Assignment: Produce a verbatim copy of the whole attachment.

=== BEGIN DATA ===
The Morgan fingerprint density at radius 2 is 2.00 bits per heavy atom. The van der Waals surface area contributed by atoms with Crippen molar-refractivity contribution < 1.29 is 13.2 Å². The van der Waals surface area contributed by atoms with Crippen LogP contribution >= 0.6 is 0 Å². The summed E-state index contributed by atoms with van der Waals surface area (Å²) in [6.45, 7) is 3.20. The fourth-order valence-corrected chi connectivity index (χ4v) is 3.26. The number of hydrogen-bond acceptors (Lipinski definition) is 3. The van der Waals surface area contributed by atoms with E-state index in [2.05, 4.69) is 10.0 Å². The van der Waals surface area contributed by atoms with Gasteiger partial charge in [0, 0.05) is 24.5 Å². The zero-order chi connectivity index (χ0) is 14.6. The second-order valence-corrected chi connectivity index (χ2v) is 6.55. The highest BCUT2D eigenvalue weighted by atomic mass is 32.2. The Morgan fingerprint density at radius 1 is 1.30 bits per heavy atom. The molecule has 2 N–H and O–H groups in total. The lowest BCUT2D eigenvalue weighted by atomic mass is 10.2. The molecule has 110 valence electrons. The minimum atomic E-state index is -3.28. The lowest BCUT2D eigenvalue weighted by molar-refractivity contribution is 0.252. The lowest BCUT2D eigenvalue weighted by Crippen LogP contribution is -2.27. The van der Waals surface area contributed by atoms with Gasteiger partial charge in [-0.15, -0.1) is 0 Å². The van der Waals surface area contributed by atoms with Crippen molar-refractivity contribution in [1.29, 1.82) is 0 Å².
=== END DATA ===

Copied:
The Morgan fingerprint density at radius 2 is 2.00 bits per heavy atom. The van der Waals surface area contributed by atoms with Crippen molar-refractivity contribution < 1.29 is 13.2 Å². The van der Waals surface area contributed by atoms with Crippen LogP contribution >= 0.6 is 0 Å². The summed E-state index contributed by atoms with van der Waals surface area (Å²) in [6.45, 7) is 3.20. The fourth-order valence-corrected chi connectivity index (χ4v) is 3.26. The number of hydrogen-bond acceptors (Lipinski definition) is 3. The van der Waals surface area contributed by atoms with E-state index in [2.05, 4.69) is 10.0 Å². The van der Waals surface area contributed by atoms with Gasteiger partial charge in [0, 0.05) is 24.5 Å². The zero-order chi connectivity index (χ0) is 14.6. The second-order valence-corrected chi connectivity index (χ2v) is 6.55. The highest BCUT2D eigenvalue weighted by atomic mass is 32.2. The Morgan fingerprint density at radius 1 is 1.30 bits per heavy atom. The molecule has 2 N–H and O–H groups in total. The lowest BCUT2D eigenvalue weighted by atomic mass is 10.2. The molecule has 110 valence electrons. The minimum atomic E-state index is -3.28. The lowest BCUT2D eigenvalue weighted by molar-refractivity contribution is 0.252. The lowest BCUT2D eigenvalue weighted by Crippen LogP contribution is -2.27. The van der Waals surface area contributed by atoms with Gasteiger partial charge in [-0.15, -0.1) is 0 Å². The van der Waals surface area contributed by atoms with Crippen molar-refractivity contribution in [1.29, 1.82) is 0 Å².